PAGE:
I've just come from our great-aunt's wake. I called in at the centre on my way home. Marie was drawing water from a well. 

She doesn't have a phone. She doesn't have Facebook. She doesn't speak English and struggles with French. It was a bit of fun. 

"Put it back on," she implored. "I want everyone to see my beautiful photo - and try and get me a rich "mondele!"

Friday, 5 May 2023

Congo Kinshasa: using a steps counter in Basankusu

I set my phone’s steps counter to start, and strode out towards the malnutrition centre; it’s about 3 km. I was soon joined by Jacques, a bricklayer who’s building a house for a friend. We chatted along the way, passing youths in smart white shirts on their way to school. I called in at the convent, where I normally say hello to Sr. Marie-Therese and her team of seamstresses. Today, she wasn’t there – so I bid farewell to Jacques and continued to the centre.

Carrying firewood

Things are getting busy again at the centre. Fifteen children, in various stages of malnutrition, sat down to eat. Most were at the end of their treatment and would soon leave the programme. Two little girls were notable exceptions.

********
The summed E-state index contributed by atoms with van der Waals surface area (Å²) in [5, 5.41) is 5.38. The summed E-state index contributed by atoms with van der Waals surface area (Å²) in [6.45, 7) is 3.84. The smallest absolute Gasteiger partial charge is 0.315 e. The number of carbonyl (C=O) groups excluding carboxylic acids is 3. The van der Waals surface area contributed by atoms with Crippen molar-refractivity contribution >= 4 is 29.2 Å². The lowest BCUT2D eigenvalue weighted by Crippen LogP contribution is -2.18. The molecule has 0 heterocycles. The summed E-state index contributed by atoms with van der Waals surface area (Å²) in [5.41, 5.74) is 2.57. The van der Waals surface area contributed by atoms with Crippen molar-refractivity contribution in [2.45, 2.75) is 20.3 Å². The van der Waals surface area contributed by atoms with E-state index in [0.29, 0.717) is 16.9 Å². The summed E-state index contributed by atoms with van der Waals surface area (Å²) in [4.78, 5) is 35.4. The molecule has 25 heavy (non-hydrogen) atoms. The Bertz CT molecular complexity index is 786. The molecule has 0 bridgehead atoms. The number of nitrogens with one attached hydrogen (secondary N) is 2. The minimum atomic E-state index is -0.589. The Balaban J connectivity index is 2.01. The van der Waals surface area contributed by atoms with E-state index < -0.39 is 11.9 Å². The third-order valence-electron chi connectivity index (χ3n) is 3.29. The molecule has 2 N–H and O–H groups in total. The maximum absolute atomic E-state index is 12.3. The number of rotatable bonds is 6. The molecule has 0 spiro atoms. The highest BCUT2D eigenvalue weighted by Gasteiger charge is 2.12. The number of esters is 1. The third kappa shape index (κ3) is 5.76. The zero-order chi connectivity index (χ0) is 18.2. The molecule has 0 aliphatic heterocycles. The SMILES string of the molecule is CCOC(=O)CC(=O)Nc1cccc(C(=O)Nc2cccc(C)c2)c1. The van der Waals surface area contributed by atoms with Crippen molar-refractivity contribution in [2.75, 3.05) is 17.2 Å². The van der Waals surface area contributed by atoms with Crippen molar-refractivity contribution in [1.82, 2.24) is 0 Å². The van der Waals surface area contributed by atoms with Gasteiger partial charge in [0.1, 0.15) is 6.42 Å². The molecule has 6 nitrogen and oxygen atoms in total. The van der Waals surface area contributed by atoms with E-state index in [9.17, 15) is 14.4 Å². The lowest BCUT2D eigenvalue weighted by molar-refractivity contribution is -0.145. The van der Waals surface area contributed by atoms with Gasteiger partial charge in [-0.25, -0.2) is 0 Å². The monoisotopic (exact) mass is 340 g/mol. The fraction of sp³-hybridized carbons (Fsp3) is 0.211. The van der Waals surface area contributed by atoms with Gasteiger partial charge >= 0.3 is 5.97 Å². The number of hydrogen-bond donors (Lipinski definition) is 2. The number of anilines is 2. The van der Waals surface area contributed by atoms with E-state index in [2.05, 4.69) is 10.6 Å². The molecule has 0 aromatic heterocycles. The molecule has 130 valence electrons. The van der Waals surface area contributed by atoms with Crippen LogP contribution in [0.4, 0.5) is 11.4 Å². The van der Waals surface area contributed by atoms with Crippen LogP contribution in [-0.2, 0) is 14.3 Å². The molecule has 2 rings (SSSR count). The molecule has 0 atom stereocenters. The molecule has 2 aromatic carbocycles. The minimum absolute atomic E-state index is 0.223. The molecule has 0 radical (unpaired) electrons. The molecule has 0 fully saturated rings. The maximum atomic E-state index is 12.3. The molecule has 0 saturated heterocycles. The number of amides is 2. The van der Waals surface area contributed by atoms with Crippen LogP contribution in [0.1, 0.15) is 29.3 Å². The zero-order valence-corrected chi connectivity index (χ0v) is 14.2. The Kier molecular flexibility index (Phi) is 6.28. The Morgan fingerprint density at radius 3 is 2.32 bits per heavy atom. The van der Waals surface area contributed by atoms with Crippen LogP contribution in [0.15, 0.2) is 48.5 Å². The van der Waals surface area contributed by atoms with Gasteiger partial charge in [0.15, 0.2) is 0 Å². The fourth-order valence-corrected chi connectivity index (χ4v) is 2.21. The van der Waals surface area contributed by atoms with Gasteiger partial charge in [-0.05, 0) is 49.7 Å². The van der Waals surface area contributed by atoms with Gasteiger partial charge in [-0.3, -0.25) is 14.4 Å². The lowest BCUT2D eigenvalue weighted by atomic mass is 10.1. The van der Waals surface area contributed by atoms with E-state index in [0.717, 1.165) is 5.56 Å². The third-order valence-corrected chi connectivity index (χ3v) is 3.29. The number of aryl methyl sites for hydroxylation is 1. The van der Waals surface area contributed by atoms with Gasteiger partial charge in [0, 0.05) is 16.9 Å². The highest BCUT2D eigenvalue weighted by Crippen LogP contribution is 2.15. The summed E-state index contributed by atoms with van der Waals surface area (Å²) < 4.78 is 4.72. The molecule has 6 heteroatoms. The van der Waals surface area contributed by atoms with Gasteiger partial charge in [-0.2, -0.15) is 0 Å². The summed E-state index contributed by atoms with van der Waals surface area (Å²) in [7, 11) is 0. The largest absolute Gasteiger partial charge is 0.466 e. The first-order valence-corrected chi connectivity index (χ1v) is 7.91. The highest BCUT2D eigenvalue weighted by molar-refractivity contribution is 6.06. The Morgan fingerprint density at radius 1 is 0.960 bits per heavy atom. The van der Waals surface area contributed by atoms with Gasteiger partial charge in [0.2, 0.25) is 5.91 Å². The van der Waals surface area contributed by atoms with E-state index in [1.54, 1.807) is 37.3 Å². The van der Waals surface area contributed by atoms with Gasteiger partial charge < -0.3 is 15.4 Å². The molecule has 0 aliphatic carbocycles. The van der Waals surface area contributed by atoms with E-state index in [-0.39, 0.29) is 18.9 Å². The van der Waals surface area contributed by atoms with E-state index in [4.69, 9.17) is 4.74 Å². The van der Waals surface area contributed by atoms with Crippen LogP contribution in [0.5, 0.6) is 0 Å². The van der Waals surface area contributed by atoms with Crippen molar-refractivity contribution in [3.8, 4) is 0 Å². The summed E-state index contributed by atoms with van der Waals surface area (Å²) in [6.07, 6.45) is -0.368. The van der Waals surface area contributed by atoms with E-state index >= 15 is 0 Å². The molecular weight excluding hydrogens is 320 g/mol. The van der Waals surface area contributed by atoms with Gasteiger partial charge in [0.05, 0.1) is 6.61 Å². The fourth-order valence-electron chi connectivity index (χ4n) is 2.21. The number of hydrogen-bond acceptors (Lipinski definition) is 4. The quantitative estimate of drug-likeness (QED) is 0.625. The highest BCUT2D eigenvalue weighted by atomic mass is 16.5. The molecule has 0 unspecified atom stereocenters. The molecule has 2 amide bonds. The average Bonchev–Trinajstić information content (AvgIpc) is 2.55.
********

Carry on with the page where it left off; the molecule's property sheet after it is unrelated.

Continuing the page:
When 8-year-old Julie first arrived, we thought she wouldn’t last the night. 

Judith gasped. “Our funds are so low, we’d be better off helping another child with more chance of recovery.” 

I agreed, but suggested we give it a go.

The other child was 5-year-old Ruth. Although she only showed moderate signs of malnutrition, she soon went downhill because her mother disappeared three times with her to faith healers.

Today, Julie was busy tucking into her beans and rice. The change in her was incredible.

Ruth was nowhere to be seen. 

“They’ve disappeared again,” sighed Judith. “They’ve given an address, but no house number! We’ll send a search party this afternoon.”

Papa Simon kept me company for some of the return journey. He’s paralysed down one side and has made his living by cutting grass with a long jungle-knife. He told me how his bamboo bed had collapsed and he needed £5 for a new one. I’ve known him for years and try to help when I can.

Suddenly, I was surrounded by about 15 chirpy little schoolgirls on their way home from school. A girl in a blue frock smiled up and said, “You’re Papa Francis, aren’t you? And your wife is Mama Judith!” They were so full of beans, laughing and chatting as they accompanied me, that it lifted my spirits. I stopped worrying about little Julie and the absent Ruth,